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Phone Scoop spent some time with Samsung's latest Android handset, the Galaxy S. The Galaxy S follows in the Wave's footprints in that it offers an impressive 4-inch AMOLED display and 1GHz processor inside.

The form factor itself is rather boring, a recent trend we've seen in touchphones. There's no real pizzazz that sets it apart (at least until you turn on the screen). The weight feels great, and despite the 4-inch screen, it doesn't feel too wide or too big to put into your pocket. It is but 9mm thick. The buttons and controls were all easily found and worked well. I noticed no build quality issues with the demo units on hand, despite the fact that they were showing early prototypes.

Samsung Galaxy S  

The only glitch was the d-pad button. It looks like — and fools users into thinking — it is an optical mouse pad. It's not. At least, it didn't work that way when we played with it. The only other two buttons on the front are capacitive touch buttons. They worked well enough.

The real killer feature of the phone is the display. It spans 4 inches, packs in 800 x 480 pixels and uses Samsung's "Super AMOLED" technology. It looks absolutely phenomenal. Bright, sharp, crisp, and colorful. Our images and video don't do it justice. It's truly a marvel to behold.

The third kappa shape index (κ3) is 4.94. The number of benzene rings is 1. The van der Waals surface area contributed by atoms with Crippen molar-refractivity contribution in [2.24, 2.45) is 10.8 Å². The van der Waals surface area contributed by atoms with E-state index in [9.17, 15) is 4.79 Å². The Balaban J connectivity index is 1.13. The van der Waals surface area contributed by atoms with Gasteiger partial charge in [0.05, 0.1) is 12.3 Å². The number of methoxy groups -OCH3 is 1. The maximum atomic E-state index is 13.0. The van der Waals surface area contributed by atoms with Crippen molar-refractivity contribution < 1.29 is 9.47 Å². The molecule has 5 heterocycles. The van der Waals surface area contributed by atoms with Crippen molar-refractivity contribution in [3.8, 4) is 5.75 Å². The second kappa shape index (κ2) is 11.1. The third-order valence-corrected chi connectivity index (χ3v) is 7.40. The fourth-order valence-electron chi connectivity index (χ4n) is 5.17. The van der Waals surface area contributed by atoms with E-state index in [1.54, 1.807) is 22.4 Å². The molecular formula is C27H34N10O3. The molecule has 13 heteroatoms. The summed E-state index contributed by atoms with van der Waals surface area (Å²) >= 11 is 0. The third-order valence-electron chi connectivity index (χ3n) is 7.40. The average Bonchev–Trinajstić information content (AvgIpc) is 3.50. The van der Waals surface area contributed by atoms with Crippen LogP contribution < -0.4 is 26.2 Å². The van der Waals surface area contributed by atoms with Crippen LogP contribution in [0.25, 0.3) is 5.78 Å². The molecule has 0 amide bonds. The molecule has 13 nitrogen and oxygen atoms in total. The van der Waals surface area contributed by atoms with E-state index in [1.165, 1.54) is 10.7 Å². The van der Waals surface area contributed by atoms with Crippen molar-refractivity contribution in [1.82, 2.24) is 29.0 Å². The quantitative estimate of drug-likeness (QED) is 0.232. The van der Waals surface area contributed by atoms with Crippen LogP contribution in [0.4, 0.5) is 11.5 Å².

The 1GHz processor means the device runs very quickly. We noticed no lag, no delays — only lickety-split action. The phone will come with some Samsung applications, including the new "Daily Life" application. Basically, the application feeds users information about their day — including appointments, weather updates, scheduling changes, etc — as the user progresses through the day. It's pretty neat, though we can see how some might find it distracting or annoying.

In all, it is an impressive Android device. I was glad to see Samsung ditch the TouchWiz and go with a naked Android experience on this device. That will lead to better usability and happier customers.

Here is a video demonstration:

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